Irish America and the Irish government have not deviated from the principal issue that there can be no diminution of the Good Friday Agreement. Brexiteers hadn't banked on that
House Speaker Nancy Pelosi’s blunt warning to British Prime Minister Theresa May and the British government that a new Northern Ireland border with the Republic will be unacceptable is an example of Irish American political clout at its best.
The Brexiteers who never even discussed the border during the Brexit referendum in 2016 treated the issue as one of little importance, and strongly believed they would have their way in the end.
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That looked likely at one point when the Democratic Unionist Party sided with the Tories and demanded that Northern Ireland be treated no differently than Britain. If that were the case, there would have to be a land border, not one in the Irish Sea as has first been proposed.
The Brexiteers may have reckoned without Irish America and its strong views on this topic.
The success of the Good Friday Agreement depended heavily on American involvement, and indeed could not have been accomplished but for President Bill Clinton and former Senator George Mitchell.
Their handiwork was being threatened by the political act of vandalism known as Brexit, which attempted to treat that agreement as a passing problem that could easily be dealt with.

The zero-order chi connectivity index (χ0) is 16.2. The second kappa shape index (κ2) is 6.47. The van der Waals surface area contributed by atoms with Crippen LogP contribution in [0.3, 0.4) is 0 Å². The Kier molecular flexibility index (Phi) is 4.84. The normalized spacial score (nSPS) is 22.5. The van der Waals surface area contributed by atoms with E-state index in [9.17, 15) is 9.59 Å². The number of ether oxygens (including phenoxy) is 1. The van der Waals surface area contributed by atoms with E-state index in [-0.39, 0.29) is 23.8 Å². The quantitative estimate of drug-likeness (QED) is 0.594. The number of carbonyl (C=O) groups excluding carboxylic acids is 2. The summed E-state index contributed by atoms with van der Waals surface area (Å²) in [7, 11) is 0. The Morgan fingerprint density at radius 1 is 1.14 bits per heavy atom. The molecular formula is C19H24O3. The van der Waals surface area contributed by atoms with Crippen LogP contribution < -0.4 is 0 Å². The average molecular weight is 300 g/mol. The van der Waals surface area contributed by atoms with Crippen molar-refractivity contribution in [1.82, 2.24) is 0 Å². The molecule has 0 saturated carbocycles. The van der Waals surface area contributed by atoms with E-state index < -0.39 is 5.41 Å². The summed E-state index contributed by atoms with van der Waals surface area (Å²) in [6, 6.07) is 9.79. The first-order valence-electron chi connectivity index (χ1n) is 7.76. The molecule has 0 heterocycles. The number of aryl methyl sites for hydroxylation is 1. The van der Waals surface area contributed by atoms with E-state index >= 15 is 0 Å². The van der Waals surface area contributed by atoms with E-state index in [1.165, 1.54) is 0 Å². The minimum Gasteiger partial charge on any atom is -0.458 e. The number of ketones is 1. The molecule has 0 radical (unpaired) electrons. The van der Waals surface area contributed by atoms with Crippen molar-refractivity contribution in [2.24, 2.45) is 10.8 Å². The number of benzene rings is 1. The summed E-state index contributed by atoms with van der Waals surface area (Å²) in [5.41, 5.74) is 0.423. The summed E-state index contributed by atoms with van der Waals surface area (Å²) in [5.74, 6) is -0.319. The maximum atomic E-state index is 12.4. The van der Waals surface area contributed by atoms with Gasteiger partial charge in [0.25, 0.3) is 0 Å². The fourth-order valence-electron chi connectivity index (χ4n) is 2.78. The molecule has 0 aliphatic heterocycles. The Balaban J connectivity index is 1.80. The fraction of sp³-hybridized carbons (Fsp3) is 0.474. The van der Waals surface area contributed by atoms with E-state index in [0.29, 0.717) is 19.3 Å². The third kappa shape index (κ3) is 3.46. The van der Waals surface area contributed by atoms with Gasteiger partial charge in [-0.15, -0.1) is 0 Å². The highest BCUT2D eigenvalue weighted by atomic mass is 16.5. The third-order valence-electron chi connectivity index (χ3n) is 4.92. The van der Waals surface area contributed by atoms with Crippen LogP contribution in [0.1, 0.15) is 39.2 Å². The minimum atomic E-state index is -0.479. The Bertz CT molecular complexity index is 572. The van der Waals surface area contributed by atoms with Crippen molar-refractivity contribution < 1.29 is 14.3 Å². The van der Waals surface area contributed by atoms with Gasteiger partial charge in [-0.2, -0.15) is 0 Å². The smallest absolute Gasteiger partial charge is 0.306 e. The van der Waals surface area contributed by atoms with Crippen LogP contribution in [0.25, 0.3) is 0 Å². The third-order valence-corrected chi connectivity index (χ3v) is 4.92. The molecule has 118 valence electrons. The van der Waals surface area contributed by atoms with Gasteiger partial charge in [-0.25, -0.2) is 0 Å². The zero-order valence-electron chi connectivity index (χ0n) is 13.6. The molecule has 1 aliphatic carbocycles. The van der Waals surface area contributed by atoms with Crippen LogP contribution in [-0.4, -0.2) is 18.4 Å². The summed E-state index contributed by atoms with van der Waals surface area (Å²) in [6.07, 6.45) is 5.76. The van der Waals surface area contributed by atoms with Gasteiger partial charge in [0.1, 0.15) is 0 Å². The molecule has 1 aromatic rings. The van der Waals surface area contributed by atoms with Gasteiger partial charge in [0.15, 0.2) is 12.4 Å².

Pelosi’s extraordinary statement this week, that no U.S. trade deals would be allowed with the U.K. unless the Good Friday Agreement was left unchanged, was a reminder to the British that the Irish American card can still get played.
Ireland is fortunate that it has a great friend in the person of Congressman Richie Neal, the chairman of the powerful House Ways and Means Committee which oversees all treaties between the U.S. and other countries.
Neal has probably been the strongest Irish congressman over the past decade, and it is Britain’s misfortune that he also enjoys an exceedingly close relationship with Pelosi.
Getting the speaker of the House to commit to such a strong policy was no easy task. But part of the process was to persuade her to visit Ireland, leading a congressional delegation as she is doing this week.
Their presence alone in Ireland would have been very significant, but Pelosi’s hard line on no new border was an extra bonus and a very powerful one at that for the Irish government.
There are those who have argued that Irish American influence has waned, and there is no longer any advantage to seeking Irish American input into major issues.
Brexit shows the reality to be much different. As has been proven this week, Irish America is still very much alive and kicking.
Indeed, with promising young members of the House like Brendan Boyle from Pennsylvania, the future looks assured as well.
These are extraordinary times. The notion even two years ago that a speaker of the House would be speaking out against the re-introduction of an Irish border would have seemed ridiculous.
But the British propensity to split the country in half over the issue of Brexit, and then to refuse to find cohesive and proper leadership, has made for strange times.
What is clear, however, is that Irish America and the Irish government have not deviated from the principal issue.
There can be no diminution of the Good Friday Agreement. There can be no hard border.
Any attempts to intimidate will fail as a result.